What was striking to me is the lawsuit was dropped right as the IAB annual leadership meeting was convening in Florida. I’ve been to the IAB event several times over the years, although my invite was lost in the mail this year. The most memorable moment for me was when Wenda Harris Millard issued a call in 2008 to stop treating ad inventory like pork bellies. Wenda decisively lost that one. The IAB itself saw which ways the wind was blowing and evolved from its original charter to serve the interests of publishers to advocate for the entirety of the media and marketing industries. That’s hard to square since the interests of publishers is often not those of platform companies.  Needless to say, when Google and Facebook are half the digital ad-driven digital economy, their interests are going to be well represented.

And so for many years the IAB swatted away calls for more stringent regulation. Business groups tend to do that. It was awkward timing for an industry event with Google as presenting sponsor. IAB chief David Cohen continued his predecessor’s tradition of using the opening keynote to lay into villains, in this case privacy “extremists” and… Apple. I can understand the casting of privacy activist types who seem to revel in the minutiae of GDPR to the point where you’re wondering if this is all worth the effort when we’re just talking about cookies. Apple’s sin is its move to fundamentally change how digital advertising works by zeroing in on what Tim Cook has called the “data industrial complex based on surveillance.” You know people are coming for the cookies when they go to surveillance. Cohen didn’t mince his words: “Apple exemplifies the cynicism and hypocrisy that underpins the prevailing extremist view.”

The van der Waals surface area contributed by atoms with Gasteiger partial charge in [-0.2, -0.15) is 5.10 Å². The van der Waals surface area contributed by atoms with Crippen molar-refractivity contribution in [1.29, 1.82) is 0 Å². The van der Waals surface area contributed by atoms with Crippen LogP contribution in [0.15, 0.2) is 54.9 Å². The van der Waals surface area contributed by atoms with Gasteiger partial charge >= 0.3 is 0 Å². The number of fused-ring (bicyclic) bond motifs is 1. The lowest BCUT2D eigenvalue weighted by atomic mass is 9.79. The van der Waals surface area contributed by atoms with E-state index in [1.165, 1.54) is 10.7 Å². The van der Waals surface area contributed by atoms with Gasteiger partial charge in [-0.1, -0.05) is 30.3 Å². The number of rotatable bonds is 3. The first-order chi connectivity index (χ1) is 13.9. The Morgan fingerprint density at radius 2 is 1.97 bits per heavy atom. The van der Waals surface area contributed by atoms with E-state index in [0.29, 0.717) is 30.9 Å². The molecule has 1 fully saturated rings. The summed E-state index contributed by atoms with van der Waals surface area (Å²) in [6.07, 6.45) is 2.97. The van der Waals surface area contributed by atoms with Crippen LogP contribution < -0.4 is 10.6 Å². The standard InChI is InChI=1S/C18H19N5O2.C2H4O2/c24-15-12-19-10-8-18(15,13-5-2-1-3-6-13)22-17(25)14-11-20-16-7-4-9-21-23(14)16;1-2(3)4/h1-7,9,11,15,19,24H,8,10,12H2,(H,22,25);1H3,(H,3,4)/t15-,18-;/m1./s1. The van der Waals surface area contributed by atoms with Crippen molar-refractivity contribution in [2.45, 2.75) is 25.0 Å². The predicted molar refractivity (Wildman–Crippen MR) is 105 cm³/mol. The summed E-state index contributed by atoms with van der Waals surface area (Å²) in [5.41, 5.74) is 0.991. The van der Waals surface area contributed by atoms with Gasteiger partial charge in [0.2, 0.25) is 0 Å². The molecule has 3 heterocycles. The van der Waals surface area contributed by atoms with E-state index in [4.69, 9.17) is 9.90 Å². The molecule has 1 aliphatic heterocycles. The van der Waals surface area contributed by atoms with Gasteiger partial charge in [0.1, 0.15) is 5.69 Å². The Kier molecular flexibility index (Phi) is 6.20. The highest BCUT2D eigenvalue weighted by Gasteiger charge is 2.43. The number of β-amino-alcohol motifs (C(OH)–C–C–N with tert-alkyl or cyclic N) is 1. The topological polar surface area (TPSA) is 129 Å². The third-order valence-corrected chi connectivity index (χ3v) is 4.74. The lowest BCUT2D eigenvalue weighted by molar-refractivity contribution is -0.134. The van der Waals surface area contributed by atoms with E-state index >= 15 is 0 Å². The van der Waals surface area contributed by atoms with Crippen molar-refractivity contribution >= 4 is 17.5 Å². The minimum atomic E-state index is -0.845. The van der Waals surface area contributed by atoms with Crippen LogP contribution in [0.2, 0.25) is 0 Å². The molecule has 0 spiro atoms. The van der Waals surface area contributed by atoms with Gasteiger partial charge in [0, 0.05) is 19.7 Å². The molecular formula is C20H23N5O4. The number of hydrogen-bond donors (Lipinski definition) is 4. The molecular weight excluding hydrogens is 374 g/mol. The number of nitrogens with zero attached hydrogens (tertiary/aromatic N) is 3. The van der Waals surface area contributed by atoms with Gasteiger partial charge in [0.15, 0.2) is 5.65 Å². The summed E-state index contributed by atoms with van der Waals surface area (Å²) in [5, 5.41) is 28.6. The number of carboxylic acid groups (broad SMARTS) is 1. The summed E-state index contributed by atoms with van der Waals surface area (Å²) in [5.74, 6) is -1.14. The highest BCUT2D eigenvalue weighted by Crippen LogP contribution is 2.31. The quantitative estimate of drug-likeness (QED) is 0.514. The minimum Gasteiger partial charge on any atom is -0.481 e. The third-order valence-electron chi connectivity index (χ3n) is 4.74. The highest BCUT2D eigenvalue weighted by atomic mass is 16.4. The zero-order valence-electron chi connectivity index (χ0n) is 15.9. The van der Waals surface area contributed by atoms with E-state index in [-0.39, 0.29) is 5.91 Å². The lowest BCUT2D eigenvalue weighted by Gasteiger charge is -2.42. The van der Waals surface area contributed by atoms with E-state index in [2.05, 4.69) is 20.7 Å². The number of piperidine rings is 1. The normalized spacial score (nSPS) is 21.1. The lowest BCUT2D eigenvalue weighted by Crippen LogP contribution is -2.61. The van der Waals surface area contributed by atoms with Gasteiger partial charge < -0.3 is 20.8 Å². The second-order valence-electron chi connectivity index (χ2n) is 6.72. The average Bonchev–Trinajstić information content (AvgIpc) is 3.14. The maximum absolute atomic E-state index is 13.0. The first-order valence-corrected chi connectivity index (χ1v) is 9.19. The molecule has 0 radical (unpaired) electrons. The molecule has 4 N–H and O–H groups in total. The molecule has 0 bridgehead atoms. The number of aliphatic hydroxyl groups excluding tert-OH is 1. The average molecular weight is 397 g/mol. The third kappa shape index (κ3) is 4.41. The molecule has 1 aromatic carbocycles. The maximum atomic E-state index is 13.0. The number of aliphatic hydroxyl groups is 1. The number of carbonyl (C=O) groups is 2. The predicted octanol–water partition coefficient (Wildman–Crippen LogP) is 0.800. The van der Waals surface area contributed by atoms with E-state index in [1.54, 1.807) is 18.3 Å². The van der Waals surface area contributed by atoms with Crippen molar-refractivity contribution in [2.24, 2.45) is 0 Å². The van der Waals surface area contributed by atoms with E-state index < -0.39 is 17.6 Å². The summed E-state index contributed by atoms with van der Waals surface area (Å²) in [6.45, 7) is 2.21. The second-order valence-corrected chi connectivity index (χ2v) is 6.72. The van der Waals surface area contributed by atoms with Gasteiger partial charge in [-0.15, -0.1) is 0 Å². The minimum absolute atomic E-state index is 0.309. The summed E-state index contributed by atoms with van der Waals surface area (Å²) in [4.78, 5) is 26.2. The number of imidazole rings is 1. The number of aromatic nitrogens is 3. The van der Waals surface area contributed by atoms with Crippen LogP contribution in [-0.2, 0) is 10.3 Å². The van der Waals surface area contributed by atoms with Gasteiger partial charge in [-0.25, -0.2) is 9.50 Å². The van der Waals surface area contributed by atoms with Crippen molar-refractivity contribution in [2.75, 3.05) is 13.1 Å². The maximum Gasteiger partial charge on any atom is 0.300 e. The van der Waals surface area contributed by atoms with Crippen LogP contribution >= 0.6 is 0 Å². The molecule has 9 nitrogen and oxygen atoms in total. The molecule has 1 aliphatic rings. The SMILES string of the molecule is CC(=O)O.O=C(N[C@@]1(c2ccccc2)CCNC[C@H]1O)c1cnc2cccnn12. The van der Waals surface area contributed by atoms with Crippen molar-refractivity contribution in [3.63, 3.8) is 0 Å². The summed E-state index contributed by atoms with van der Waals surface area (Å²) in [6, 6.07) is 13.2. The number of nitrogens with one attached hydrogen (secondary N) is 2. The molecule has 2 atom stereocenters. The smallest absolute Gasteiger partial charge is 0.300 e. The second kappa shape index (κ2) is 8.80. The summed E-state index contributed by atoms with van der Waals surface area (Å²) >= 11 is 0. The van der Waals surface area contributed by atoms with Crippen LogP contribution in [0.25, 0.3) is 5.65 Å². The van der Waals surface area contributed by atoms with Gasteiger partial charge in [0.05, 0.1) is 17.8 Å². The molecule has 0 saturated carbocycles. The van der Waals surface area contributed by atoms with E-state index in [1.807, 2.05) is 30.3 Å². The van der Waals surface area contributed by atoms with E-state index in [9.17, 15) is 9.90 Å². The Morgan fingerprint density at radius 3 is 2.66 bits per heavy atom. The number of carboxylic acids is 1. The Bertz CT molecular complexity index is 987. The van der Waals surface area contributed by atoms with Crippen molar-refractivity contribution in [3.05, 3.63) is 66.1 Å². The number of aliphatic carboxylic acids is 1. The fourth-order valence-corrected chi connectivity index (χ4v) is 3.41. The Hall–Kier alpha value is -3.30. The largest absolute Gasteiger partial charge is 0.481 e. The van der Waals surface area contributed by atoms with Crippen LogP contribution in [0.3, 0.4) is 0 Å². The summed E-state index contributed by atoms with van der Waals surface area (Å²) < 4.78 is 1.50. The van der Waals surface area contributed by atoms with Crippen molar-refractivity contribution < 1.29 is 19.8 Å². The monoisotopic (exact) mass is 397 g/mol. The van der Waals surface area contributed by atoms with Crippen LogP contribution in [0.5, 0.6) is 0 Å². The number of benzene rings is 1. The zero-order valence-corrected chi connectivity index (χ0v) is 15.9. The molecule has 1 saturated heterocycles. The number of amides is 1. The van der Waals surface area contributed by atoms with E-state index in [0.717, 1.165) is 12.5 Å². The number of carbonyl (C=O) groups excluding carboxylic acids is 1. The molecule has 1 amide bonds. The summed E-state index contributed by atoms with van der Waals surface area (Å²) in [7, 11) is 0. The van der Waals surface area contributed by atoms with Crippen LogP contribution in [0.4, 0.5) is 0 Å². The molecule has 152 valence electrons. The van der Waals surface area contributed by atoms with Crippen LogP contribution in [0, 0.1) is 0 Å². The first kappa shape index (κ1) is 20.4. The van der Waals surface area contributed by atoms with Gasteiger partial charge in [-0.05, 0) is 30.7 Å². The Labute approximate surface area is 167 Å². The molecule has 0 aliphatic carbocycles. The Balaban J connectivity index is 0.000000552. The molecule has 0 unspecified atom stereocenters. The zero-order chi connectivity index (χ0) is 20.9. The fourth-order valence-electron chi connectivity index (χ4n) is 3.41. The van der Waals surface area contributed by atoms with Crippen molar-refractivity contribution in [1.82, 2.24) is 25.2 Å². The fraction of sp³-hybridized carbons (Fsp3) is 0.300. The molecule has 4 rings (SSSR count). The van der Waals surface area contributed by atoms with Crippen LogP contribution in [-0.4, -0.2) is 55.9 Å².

At the risk of being a cynic, I couldn’t help but notice that Google and Facebook were presenting sponsors of the event, and Apple has not joined the IAB. Weird how that works.

There is a disconnect here between the story the industry tells itself and how it is perceived. The rampant collection of data has for years been dismissed as the concerns of self-interested “extremists.” The makers of ad blocking software were memorably described by Cohen’s predecessor as an “immoral, mendacious coven of tech wannabes.” The blithe dismissals of critics of digital ad practices has been a constant over the years. The privacy panel has long been the proverbial “last thing standing between you and cocktails,” The topic is now more business critical but still dismissed as “boring.” Privacy was always something to keep the lawyers busy.

Targeting Apple as the villain du jour is both understandable and foolhardy. Apple’s privacy moves are obviously self-serving. But Apple is on the top of every single most trusted brands list I’ve seen. People love Apple. I have a hard time believing that ad tech companies operating in the shadows are going to win this narrative battle – even though what Apple is doing is another racket. If it’s a battle of Apple vs data brokers, I can guess which side people and the politicians they elect will take.